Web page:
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$35 Quad-core Hacker SBC Offers Raspberry Pi-like Size and I/O

BaronAaron Re:Wonder if the OTG port can be used as a periphe (140 comments)

I can think have 5 ways you could have accomplished the goal of network configuration without a keyboard and mouse off the top of my head.

1. The Pi A's USB port can be configured for slave mode. The B doesn't support this but not sure if you needed a B.
2. You can fake a USB device over the GPIO ports on both the A and B through various bitbang techniques.
3. You can use the UART pins and a USB to UART chip which wouldn't be a very expensive add on.
4. Add a DHCP server to the Pi, so when connected directly to a PC with ethernet, the PC gets an IP from the Pi. Your PC program can then connect to the Pi for final network config.
5. Add a cheap two line LCD and some push buttons to your device. Create a simple text driven menu for configuring the network through that.

about two weeks ago
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18th Century Law Dredged Up To Force Decryption of Devices

BaronAaron Re:First (446 comments)

This is the reason I prefer Android devices. You can install a firmware that is compiled from the open source you trust. There is still the possibility of hardware level backdoors, but there are a 100 different manufactures of Android devices, many of them have little to no presence in the USA. Google doesn't have to be involved with your device at all.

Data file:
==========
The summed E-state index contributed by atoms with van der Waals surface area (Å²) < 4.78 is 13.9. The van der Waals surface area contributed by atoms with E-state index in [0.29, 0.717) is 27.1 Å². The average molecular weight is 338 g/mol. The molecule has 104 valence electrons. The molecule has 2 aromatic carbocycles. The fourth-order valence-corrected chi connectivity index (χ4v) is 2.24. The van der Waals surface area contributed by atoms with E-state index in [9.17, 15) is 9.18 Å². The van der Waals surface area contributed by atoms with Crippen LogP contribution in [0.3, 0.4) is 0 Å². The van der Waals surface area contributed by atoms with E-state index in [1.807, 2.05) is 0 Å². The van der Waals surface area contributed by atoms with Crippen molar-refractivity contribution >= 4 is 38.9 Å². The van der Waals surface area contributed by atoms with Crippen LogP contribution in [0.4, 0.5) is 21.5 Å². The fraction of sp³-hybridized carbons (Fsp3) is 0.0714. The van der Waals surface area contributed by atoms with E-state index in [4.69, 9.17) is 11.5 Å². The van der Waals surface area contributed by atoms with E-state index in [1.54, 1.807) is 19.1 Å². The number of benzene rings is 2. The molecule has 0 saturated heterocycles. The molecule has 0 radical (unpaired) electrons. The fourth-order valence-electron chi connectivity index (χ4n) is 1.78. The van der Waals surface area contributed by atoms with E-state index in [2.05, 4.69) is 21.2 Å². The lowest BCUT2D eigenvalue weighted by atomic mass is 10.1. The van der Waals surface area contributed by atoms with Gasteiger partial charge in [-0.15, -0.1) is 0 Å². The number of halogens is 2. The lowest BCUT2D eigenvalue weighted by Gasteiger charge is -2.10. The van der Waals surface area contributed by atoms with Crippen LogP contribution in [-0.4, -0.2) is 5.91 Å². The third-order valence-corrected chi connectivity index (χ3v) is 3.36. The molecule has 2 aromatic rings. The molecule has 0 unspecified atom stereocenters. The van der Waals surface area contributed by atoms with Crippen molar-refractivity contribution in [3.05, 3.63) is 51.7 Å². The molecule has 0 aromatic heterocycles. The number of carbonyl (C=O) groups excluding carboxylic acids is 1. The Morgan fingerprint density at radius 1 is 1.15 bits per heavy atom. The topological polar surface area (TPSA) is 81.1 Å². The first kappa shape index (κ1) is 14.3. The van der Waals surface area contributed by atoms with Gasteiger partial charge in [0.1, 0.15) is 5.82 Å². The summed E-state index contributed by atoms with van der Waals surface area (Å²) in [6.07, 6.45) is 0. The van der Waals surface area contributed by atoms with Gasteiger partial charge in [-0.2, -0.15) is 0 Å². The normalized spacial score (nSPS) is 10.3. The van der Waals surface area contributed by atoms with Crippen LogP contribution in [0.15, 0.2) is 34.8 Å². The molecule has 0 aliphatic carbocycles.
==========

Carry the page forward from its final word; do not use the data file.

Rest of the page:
Versus Apple, Microsoft, etc who are easy targets for US courts orders.

about three weeks ago
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Stars Traveling Close To Light Speed Could Spread Life Through the Universe

BaronAaron Re:I don't understand this ... (184 comments)

My understanding is the relative velocities between macro sized objects in the universe are rather small. Small enough where relativistic effects are minute. The article mentions 3% the speed of light being the high end. You would be hard pressed to find anything larger then a particle moving 99% the speed of light relative to our sun. Even these hyper-velocity stars are only 33-50% the speed of light.

about three weeks ago
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Russia May Be Planning National Space Station To Replace ISS

BaronAaron Re:What would happen? (236 comments)

Launches from US are more expensive, but launches from Russia are less expensive. Given the Russians have done many more launches to the ISS then the US, this seems like an intelligent decision. Not politically motivated.

about a month ago
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President Obama Backs Regulation of Broadband As a Utility

BaronAaron Re:Obama (706 comments)